We Speak with 3 Shenzhen Artists about Their Craft and Inspirations

By That's PRD, September 5, 2018

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In early August, we asked our readers to submit their personal works of art in WeWork’s Creative Capital Contest. The contest was open to artists from a variety of fields, from painters to photographers, and all submitted work had to symbolize the bustling metropolis that is Shenzhen. 

As always, our readers answered the call, offering up an impressive array of photos and paintings that are as riveting and brilliant as their makers. 

On August 25, That’s, along with the WeWork team and the music lovin’ folks at Vinylhouse, displayed the three winning submissions. The event (or beer-fueled party, rather) was held at Vinylhouse in Shenzhen’s Nanshan District and attracted a diverse crowd of art (and beer) loving Shenzheners. 

We chatted briefly with the three winning artists about their passions and inspirations in the art realm. But before we dive into the chitchatty, interview-y goodness, we’d like to thank everyone who took part in the event as well as WeWork, Wolf beer and Vinylhouse for making the event possible. We also want to thank WeWork’s community manager, Faye Gao, Vinylhouse Co-founder Tomasz Guiddo and our very own That's Shenzhen and That's Guangzhou editor-in-chief, Matthew Bossons, for serving as judges at the event. 

Marlon Villaverde

First Place for ‘Fast Lane’

Image via Marlon Villaverde

Marlon Villaverde (pictured above), originally from Lucban, Philippines, has been living in China for 16 years and currently resides in Shenzhen. His interest in photography and design has led to some astounding works of art.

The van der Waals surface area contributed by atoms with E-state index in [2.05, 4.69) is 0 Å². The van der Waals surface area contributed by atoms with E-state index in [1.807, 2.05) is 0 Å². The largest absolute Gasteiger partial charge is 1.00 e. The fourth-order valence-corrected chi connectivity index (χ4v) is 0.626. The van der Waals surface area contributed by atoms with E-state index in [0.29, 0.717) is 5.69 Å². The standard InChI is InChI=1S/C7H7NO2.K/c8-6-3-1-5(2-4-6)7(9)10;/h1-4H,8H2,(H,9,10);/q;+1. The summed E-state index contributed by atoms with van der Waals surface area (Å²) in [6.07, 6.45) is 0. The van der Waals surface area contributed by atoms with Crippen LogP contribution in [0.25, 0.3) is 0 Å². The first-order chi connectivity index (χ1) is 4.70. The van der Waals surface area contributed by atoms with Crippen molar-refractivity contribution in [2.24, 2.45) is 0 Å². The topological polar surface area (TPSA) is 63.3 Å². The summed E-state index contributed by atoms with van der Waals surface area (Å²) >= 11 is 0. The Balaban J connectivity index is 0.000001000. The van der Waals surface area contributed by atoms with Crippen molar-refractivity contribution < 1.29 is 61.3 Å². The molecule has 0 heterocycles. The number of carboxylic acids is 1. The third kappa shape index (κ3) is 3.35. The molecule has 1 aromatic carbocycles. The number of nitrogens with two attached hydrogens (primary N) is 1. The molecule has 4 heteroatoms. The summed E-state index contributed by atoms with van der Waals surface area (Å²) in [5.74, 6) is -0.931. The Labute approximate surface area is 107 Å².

Tell us a bit about your first interaction with the world of art. 
As far back as I can remember when I was a kid, I loved to draw images of war, with lots of rockets and parachutes. But in photography, it all started when we had a photography class during my high school days. It was like love at first shot. At that time, we used film, so the excitement of getting the prints developed was an indescribable experience.

Now, briefly tell our readers about your artistic work.  
Photography is my vision that’s left unseen by many. My work is a reflection of my soul. I express myself through my own photographs. I love working on documentary style, street and fine art photography.

‘Fast Lane.’ Image via Marlon Villaverde 

Who are your greatest artistic inspirations? 
There are too many to mention, but the works of Joey Lawrence, Brooke Shaden, Roger Ballen, Sebastiao Salgado and Henry-Cartier Bresson have influenced me. 

Does their influence show up in your work?
Maybe in some ways, I like the techniques they used and how they compose subjects; however, I want to have my own style that people will remember.

Matt Franklin

Second Place for ‘Construction Time Again’

‘Construction Time Again.’ Image via Matt Franklin 

Hailing from England, Matt has honed his photography skills while living in Shenzhen. He’s as motivated as they come, and really captures China’s mixture of economic boom and hard work.

Tell us a bit about your first interaction with photography.